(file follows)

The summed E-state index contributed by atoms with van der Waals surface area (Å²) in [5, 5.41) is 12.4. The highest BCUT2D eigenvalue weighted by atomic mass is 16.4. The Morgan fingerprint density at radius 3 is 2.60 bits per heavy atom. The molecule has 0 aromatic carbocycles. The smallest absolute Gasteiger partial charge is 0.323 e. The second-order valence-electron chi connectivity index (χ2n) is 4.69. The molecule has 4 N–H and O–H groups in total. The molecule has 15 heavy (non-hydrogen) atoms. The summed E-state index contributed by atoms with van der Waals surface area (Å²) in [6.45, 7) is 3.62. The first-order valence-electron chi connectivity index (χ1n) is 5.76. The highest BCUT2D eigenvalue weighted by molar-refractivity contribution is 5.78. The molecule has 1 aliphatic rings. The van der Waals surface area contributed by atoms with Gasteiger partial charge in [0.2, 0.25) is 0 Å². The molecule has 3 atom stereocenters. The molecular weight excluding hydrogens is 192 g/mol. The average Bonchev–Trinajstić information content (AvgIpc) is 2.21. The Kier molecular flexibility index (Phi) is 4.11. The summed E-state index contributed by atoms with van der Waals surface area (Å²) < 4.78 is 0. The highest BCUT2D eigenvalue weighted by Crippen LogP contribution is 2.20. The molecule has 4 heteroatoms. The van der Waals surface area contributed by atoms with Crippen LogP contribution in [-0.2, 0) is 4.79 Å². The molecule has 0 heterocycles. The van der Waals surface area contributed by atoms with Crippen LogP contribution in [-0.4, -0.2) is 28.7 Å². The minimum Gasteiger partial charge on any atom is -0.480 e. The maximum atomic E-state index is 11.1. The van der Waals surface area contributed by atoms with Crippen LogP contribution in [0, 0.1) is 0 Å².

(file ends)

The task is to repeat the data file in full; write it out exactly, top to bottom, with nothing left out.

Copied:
The summed E-state index contributed by atoms with van der Waals surface area (Å²) in [5, 5.41) is 12.4. The highest BCUT2D eigenvalue weighted by atomic mass is 16.4. The Morgan fingerprint density at radius 3 is 2.60 bits per heavy atom. The molecule has 0 aromatic carbocycles. The smallest absolute Gasteiger partial charge is 0.323 e. The second-order valence-electron chi connectivity index (χ2n) is 4.69. The molecule has 4 N–H and O–H groups in total. The molecule has 15 heavy (non-hydrogen) atoms. The summed E-state index contributed by atoms with van der Waals surface area (Å²) in [6.45, 7) is 3.62. The first-order valence-electron chi connectivity index (χ1n) is 5.76. The highest BCUT2D eigenvalue weighted by molar-refractivity contribution is 5.78. The molecule has 1 aliphatic rings. The van der Waals surface area contributed by atoms with Gasteiger partial charge in [0.2, 0.25) is 0 Å². The molecule has 3 atom stereocenters. The molecular weight excluding hydrogens is 192 g/mol. The average Bonchev–Trinajstić information content (AvgIpc) is 2.21. The Kier molecular flexibility index (Phi) is 4.11. The summed E-state index contributed by atoms with van der Waals surface area (Å²) < 4.78 is 0. The highest BCUT2D eigenvalue weighted by Crippen LogP contribution is 2.20. The molecule has 4 heteroatoms. The van der Waals surface area contributed by atoms with Crippen LogP contribution in [-0.2, 0) is 4.79 Å². The molecule has 0 heterocycles. The van der Waals surface area contributed by atoms with Crippen LogP contribution in [-0.4, -0.2) is 28.7 Å². The minimum Gasteiger partial charge on any atom is -0.480 e. The maximum atomic E-state index is 11.1. The van der Waals surface area contributed by atoms with Crippen LogP contribution in [0, 0.1) is 0 Å².